A worker claimed retaliation for reporting safety concerns about a drunk supervisor even though the employer never officially fired him, according to a North Carolina appeals court.
The appeals court, like a district court before it, found there was ample evidence the employer fired the worker because it felt he was a threat to the company.
Justin Driskell was hired as an assistant superintendent by Summit Contracting Group, a general contractor that manages construction projects, and was immediately assigned to a project in Charlotte, NC.
Driskell reported to Superintendent Daniel Rhyner.
At times, Rhyner acted belligerently, and one day he “drunkenly brandished a handgun at the job site.”
Summit’s policies prohibit visiting worksites after drinking alcohol or while carrying a gun, and Driskell reported Rhyner’s actions to management several times.
One of the members of management was Justin Driskell’s father, Tom Driskell.
Because of their family relationship, other members of management and Summit’s owners felt the Driskell’s were scheming to file a “bogus lawsuit” which the management team discussed in a series of emails.
The investigation and the fight
On July 18, 2015, one manager was sent to investigate the situation, but avoided actually doing so.
Instead, he opted to tell Rhyner about the Driskell’s allegations against him.
As part of the investigation, the manager met with Driskell and told him to “stop telling people what was going on at the job site.”
Two days later, Rhyner met with Driskell and told him he was removing some employees from Driskell’s team, and that the team needed to increase production.
Driskell argued that pushing his team harder would lead to safety issues.
The two men cursed at each other, then fought as Rhyner punched Driskell repeatedly in the face – while telling him he was fired – and Driskell attempted to wrestle Rhyner to the ground.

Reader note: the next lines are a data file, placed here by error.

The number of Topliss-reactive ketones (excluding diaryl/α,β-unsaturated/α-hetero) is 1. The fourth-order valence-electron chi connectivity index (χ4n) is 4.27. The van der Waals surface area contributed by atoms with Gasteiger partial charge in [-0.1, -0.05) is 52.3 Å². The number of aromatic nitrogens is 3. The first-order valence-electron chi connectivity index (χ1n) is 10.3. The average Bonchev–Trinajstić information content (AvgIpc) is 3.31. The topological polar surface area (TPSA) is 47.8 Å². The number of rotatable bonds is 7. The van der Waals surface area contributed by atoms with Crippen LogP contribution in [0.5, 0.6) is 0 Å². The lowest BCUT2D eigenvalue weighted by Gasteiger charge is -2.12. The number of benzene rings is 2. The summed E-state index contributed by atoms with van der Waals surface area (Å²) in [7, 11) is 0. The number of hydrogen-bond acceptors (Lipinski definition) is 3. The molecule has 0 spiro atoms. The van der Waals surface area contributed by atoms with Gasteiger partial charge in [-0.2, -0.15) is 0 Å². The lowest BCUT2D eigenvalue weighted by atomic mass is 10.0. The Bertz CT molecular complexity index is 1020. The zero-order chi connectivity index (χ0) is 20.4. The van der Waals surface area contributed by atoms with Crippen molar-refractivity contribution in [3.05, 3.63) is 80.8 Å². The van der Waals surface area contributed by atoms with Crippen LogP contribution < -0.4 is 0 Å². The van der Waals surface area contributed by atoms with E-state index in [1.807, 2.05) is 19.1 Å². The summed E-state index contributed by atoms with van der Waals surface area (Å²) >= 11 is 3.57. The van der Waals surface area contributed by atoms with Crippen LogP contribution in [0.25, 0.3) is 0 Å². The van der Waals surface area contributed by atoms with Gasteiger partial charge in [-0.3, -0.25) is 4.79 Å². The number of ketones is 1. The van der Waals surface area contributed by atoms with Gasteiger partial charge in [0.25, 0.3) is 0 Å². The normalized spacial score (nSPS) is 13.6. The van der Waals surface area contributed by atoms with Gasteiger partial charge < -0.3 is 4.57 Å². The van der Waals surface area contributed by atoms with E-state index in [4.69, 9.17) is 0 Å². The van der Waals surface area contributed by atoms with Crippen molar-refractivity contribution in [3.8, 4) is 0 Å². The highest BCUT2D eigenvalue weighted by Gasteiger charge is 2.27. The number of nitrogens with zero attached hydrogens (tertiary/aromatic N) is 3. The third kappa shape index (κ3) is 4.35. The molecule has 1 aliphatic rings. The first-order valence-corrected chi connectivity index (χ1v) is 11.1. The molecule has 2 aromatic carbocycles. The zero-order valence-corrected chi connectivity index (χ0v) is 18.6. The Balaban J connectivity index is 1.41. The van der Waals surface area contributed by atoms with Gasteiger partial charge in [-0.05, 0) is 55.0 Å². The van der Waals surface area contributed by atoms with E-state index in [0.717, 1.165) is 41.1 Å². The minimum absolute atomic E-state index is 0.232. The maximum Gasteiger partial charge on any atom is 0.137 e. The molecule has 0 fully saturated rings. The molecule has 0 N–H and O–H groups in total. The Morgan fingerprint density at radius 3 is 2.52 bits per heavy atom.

In the incident’s aftermath, Driskell filed a criminal complaint against Rhyner before visiting the emergency room for injuries sustained in the fight.
‘You’re not fired, but turn in your tools’
The next day, a Summit manager told Driskell he wasn’t fired but made him turn in his tools. Over the next few days, Driskell tried to get information on where he should report to work, but he never got a solid answer.
Driskell eventually applied for work elsewhere, and in January 2016, filed a complaint with the North Carolina Department of Labor claiming Summit fired him in retaliation for reporting safety concerns.
A district court found in favor of Driskell, and Summit filed an appeal.
Evidence of retaliation
Like the district court, the appeals court found there was ample evidence Summit wrongfully terminated Driskell sometime in the days following the fight.
The internal emails regarding the “bogus lawsuit” and strategies to avoid it, the “lackluster investigation” into the allegations of Rhyner’s drunkenness, and Summit’s failure to punish Rhyner for fighting with Driskell all served as evidence that the company retaliated against Driskell.